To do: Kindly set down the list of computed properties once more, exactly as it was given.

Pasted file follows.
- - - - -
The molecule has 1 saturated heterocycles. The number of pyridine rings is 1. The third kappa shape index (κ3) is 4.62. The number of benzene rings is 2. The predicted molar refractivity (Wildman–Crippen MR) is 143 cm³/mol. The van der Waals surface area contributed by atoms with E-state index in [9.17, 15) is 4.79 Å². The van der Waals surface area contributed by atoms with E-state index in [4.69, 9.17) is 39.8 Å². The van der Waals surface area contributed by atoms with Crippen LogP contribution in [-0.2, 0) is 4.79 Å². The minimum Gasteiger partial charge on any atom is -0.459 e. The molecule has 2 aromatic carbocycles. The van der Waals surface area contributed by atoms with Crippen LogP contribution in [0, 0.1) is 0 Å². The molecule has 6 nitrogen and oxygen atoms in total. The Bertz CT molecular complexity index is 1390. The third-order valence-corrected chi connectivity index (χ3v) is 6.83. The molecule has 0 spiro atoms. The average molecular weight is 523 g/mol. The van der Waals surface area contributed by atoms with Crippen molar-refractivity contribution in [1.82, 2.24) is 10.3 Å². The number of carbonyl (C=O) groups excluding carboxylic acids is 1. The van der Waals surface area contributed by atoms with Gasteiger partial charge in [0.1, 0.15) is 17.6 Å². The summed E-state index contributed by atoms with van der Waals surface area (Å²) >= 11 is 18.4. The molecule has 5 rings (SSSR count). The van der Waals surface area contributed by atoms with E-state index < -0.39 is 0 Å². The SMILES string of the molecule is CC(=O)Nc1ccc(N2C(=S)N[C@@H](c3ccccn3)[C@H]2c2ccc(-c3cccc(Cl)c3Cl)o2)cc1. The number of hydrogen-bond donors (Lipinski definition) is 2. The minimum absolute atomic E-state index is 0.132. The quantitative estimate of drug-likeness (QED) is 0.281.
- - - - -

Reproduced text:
The molecule has 1 saturated heterocycles. The number of pyridine rings is 1. The third kappa shape index (κ3) is 4.62. The number of benzene rings is 2. The predicted molar refractivity (Wildman–Crippen MR) is 143 cm³/mol. The van der Waals surface area contributed by atoms with E-state index in [9.17, 15) is 4.79 Å². The van der Waals surface area contributed by atoms with E-state index in [4.69, 9.17) is 39.8 Å². The van der Waals surface area contributed by atoms with Crippen LogP contribution in [-0.2, 0) is 4.79 Å². The minimum Gasteiger partial charge on any atom is -0.459 e. The molecule has 2 aromatic carbocycles. The van der Waals surface area contributed by atoms with Crippen LogP contribution in [0, 0.1) is 0 Å². The molecule has 6 nitrogen and oxygen atoms in total. The Bertz CT molecular complexity index is 1390. The third-order valence-corrected chi connectivity index (χ3v) is 6.83. The molecule has 0 spiro atoms. The average molecular weight is 523 g/mol. The van der Waals surface area contributed by atoms with Crippen molar-refractivity contribution in [1.82, 2.24) is 10.3 Å². The number of carbonyl (C=O) groups excluding carboxylic acids is 1. The van der Waals surface area contributed by atoms with Gasteiger partial charge in [0.1, 0.15) is 17.6 Å². The summed E-state index contributed by atoms with van der Waals surface area (Å²) >= 11 is 18.4. The molecule has 5 rings (SSSR count). The van der Waals surface area contributed by atoms with E-state index < -0.39 is 0 Å². The SMILES string of the molecule is CC(=O)Nc1ccc(N2C(=S)N[C@@H](c3ccccn3)[C@H]2c2ccc(-c3cccc(Cl)c3Cl)o2)cc1. The number of hydrogen-bond donors (Lipinski definition) is 2. The minimum absolute atomic E-state index is 0.132. The quantitative estimate of drug-likeness (QED) is 0.281.